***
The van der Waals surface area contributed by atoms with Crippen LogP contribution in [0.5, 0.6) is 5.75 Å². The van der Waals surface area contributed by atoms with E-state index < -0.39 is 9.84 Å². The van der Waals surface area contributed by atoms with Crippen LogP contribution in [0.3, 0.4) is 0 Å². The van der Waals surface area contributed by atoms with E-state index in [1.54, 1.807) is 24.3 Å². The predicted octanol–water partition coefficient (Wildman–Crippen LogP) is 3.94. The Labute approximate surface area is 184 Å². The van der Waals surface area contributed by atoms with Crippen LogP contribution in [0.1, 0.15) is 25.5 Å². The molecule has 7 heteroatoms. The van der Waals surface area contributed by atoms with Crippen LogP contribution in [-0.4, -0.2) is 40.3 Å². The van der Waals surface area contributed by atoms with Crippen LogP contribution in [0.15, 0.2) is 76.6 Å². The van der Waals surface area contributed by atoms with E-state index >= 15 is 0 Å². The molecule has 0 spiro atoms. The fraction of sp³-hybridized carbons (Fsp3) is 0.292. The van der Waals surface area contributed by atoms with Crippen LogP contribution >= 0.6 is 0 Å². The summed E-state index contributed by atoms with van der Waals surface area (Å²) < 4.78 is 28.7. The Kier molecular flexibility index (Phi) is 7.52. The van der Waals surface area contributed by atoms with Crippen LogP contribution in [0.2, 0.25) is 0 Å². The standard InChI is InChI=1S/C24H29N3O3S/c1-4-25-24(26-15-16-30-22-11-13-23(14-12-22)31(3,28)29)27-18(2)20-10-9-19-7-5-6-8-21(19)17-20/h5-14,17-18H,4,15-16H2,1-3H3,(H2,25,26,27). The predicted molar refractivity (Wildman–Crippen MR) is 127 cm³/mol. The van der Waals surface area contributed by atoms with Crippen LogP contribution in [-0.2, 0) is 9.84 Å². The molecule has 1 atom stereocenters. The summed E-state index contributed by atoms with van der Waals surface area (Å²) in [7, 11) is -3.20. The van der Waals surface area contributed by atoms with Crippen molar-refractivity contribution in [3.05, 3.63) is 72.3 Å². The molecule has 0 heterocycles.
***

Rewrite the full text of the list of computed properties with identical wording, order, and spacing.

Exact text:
The van der Waals surface area contributed by atoms with Crippen LogP contribution in [0.5, 0.6) is 5.75 Å². The van der Waals surface area contributed by atoms with E-state index < -0.39 is 9.84 Å². The van der Waals surface area contributed by atoms with Crippen LogP contribution in [0.3, 0.4) is 0 Å². The van der Waals surface area contributed by atoms with E-state index in [1.54, 1.807) is 24.3 Å². The predicted octanol–water partition coefficient (Wildman–Crippen LogP) is 3.94. The Labute approximate surface area is 184 Å². The van der Waals surface area contributed by atoms with Crippen LogP contribution in [0.1, 0.15) is 25.5 Å². The molecule has 7 heteroatoms. The van der Waals surface area contributed by atoms with Crippen LogP contribution in [-0.4, -0.2) is 40.3 Å². The van der Waals surface area contributed by atoms with Crippen LogP contribution in [0.15, 0.2) is 76.6 Å². The van der Waals surface area contributed by atoms with E-state index >= 15 is 0 Å². The molecule has 0 spiro atoms. The fraction of sp³-hybridized carbons (Fsp3) is 0.292. The van der Waals surface area contributed by atoms with Crippen LogP contribution >= 0.6 is 0 Å². The summed E-state index contributed by atoms with van der Waals surface area (Å²) < 4.78 is 28.7. The Kier molecular flexibility index (Phi) is 7.52. The van der Waals surface area contributed by atoms with Crippen LogP contribution in [0.2, 0.25) is 0 Å². The standard InChI is InChI=1S/C24H29N3O3S/c1-4-25-24(26-15-16-30-22-11-13-23(14-12-22)31(3,28)29)27-18(2)20-10-9-19-7-5-6-8-21(19)17-20/h5-14,17-18H,4,15-16H2,1-3H3,(H2,25,26,27). The predicted molar refractivity (Wildman–Crippen MR) is 127 cm³/mol. The van der Waals surface area contributed by atoms with Crippen LogP contribution in [-0.2, 0) is 9.84 Å². The molecule has 1 atom stereocenters. The summed E-state index contributed by atoms with van der Waals surface area (Å²) in [7, 11) is -3.20. The van der Waals surface area contributed by atoms with Crippen molar-refractivity contribution in [3.05, 3.63) is 72.3 Å². The molecule has 0 heterocycles.